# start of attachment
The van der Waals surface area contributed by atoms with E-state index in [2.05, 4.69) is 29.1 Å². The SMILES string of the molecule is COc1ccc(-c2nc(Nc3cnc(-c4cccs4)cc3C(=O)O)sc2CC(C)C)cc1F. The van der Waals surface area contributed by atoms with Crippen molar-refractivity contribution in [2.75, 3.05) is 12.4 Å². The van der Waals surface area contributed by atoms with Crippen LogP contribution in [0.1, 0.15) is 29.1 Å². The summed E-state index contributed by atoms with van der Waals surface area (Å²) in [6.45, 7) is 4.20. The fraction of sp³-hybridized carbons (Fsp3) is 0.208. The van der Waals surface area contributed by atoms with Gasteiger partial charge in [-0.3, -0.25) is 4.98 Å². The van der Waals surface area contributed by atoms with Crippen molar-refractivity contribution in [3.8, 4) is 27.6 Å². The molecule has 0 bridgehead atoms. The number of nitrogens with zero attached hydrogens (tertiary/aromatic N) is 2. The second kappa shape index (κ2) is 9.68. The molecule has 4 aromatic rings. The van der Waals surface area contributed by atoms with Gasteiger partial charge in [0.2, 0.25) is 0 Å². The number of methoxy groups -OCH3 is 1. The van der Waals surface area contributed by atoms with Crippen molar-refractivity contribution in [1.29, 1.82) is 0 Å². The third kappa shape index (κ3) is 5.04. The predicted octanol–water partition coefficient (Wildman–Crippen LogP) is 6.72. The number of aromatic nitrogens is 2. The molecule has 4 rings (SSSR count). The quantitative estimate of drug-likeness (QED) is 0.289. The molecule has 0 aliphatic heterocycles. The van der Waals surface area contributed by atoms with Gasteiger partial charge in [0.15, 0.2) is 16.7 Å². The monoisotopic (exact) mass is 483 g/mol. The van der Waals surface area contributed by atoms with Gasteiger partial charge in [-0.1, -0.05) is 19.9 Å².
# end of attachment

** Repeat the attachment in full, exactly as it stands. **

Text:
The van der Waals surface area contributed by atoms with E-state index in [2.05, 4.69) is 29.1 Å². The SMILES string of the molecule is COc1ccc(-c2nc(Nc3cnc(-c4cccs4)cc3C(=O)O)sc2CC(C)C)cc1F. The van der Waals surface area contributed by atoms with Crippen molar-refractivity contribution in [2.75, 3.05) is 12.4 Å². The van der Waals surface area contributed by atoms with Crippen LogP contribution in [0.1, 0.15) is 29.1 Å². The summed E-state index contributed by atoms with van der Waals surface area (Å²) in [6.45, 7) is 4.20. The fraction of sp³-hybridized carbons (Fsp3) is 0.208. The van der Waals surface area contributed by atoms with Gasteiger partial charge in [-0.3, -0.25) is 4.98 Å². The van der Waals surface area contributed by atoms with Crippen molar-refractivity contribution in [3.8, 4) is 27.6 Å². The molecule has 0 bridgehead atoms. The number of nitrogens with zero attached hydrogens (tertiary/aromatic N) is 2. The second kappa shape index (κ2) is 9.68. The molecule has 4 aromatic rings. The van der Waals surface area contributed by atoms with Gasteiger partial charge in [0.2, 0.25) is 0 Å². The number of methoxy groups -OCH3 is 1. The van der Waals surface area contributed by atoms with Crippen molar-refractivity contribution in [1.29, 1.82) is 0 Å². The third kappa shape index (κ3) is 5.04. The predicted octanol–water partition coefficient (Wildman–Crippen LogP) is 6.72. The number of aromatic nitrogens is 2. The molecule has 4 rings (SSSR count). The quantitative estimate of drug-likeness (QED) is 0.289. The molecule has 0 aliphatic heterocycles. The van der Waals surface area contributed by atoms with Gasteiger partial charge in [0.15, 0.2) is 16.7 Å². The monoisotopic (exact) mass is 483 g/mol. The van der Waals surface area contributed by atoms with Gasteiger partial charge in [-0.1, -0.05) is 19.9 Å².